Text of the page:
Arts & Entertainment
Getting to the Pitch
Lesson time 20:29 min
The brothers discuss how they initially navigated the pitching process without Hollywood connections. Learn tips for finding representation and getting your script noticed.
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Topics include: Step 1: Getting Representation • Step 2: Getting Your Script Out There • Step 3: Choosing The Right Producer • Step 4: Planning And Executing Your Pitch • Step 5: Waiting!
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[MUSIC PLAYING] MATT DUFFER: So once you get to the stage in the process where you have your script, which is huge-- you've overcome this massive hurdle. You've done all this work. But the question is, now, who's gonna read it? How do you get anyone to read it? This is probably the question we get asked the most, which is, what now? What do I do now? And, you know, as we've kind of talked about, previously, we had no connections, no Hollywood connections. Our dad was not in the business, none of that. So if you have that, great. Good for you. You're in the door already. You have someone who you can give the script to. But most of us-- you know, most of you probably don't have Hollywood connections and it is difficult. So it's like, what do you do? You have the script, this great script that works. Now, what? - All right. So you have-- like Matt says, you have this amazing script. So the trick is now to get it read. So I think a lot of times people go, oh, well, I'm gonna just send this to Netflix or I'm gonna send to Amazon or I'm going to send it to HBO. And, unfortunately, it's not that simple. If-- if you do end up somehow getting your script to Netflix or Amazon or HBO or Apple-- - Meaning, like, just-- if you just send it to them in the mail. - If you send it in the mail, you-- you throw it over the fence, whatever you do or you find someone's email, however you do it, don't do that, because they're just gonna throw it out. So it's really just a waste of your time. So what we're gonna talk about now is, how do you get it to Netflix or HBO or Amazon? And the answer to that is you're gonna need an agent or a manager. - Why do you need an agent or manager? Basically they're your conduit into the whole, like, Hollywood system. Right? So they are able to get your script out to producers. And producers will be able to get your script to studios and networks, such as, like, Netflix, right? For example. Without an agent or a manager, no one's gonna take you seriously. Unless you're pretty established, you can't, you know, represent yourself. OK? You're gonna need to find one of these agents or managers. Sometimes people ask, you know, I'm still a little confused about it, the difference between an agent or a manager. Managers tend to represent fewer people. So it's a little bit more personal. You can kind of call them up, you know, on a Saturday at 3:00 PM. I mean, I can do that with my agent now, which is a little weird. And agents tend to represent a lot more people. But they work at a really large company, such as CAA, where, you know-- and they have-- the good-- the advantage of working with an agent or big-- at a bigger agency is that they have a lot of other connections within that agency, right? Like big name actors, big name directors who they could help-- they could attach your script to. And that could help sell it. So it doesn't really matter at this-- at this point. You just need someone to represent ...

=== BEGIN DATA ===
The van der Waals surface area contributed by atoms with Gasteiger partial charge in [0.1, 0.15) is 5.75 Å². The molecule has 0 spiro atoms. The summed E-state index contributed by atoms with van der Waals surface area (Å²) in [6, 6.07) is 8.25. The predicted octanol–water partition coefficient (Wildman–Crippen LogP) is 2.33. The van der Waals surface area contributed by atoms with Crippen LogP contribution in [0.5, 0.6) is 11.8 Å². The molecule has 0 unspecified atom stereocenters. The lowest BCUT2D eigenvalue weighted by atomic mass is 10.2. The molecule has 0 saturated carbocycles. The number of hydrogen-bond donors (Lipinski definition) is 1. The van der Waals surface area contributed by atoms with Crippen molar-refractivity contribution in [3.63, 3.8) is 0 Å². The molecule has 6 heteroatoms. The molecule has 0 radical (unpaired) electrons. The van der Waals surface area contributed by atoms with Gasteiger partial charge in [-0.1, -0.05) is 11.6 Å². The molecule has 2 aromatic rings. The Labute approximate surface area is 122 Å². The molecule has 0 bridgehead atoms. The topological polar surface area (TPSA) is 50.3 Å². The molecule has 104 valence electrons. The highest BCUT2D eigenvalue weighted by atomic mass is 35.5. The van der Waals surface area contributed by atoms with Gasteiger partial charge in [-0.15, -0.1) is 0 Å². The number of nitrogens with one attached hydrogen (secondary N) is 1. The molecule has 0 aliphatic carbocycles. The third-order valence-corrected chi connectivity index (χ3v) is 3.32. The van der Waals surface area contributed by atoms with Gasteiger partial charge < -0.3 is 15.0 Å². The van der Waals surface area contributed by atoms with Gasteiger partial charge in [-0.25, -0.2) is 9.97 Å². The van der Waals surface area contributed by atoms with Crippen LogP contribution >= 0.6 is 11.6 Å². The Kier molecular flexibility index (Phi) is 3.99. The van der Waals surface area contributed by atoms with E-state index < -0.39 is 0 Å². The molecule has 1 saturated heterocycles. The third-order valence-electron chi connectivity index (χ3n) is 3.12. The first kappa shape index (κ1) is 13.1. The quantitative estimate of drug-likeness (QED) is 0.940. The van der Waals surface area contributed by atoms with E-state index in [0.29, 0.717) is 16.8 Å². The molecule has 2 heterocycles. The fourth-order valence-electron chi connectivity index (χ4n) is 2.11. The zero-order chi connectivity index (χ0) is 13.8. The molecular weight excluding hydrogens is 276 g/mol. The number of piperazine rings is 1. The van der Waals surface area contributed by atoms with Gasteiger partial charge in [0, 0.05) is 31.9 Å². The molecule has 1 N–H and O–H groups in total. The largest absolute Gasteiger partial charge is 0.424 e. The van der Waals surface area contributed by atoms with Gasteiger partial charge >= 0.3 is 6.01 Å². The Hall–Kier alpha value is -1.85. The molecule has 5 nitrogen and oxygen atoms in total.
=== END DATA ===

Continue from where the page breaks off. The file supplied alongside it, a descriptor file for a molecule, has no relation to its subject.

About the Instructor
Before they turned our world upside down with "Stranger Things," Matt and Ross Duffer honed their scare tactics on Wayward Pines and their debut thriller, Hidden. Now, the acclaimed showrunners reveal the dark science of creating a monster hit. Craft gripping story arcs, conjure unforgettable characters—like Eleven or Jim Hopper—and turn your raw idea into a pitch for the next big thing to cross over from the other side.
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The Duffer Brothers
Matt and Ross Duffer—the "Stranger Things" masterminds—teach you how they plotted the series from beginning to end, and how you can bring your own idea to life.Explore the Class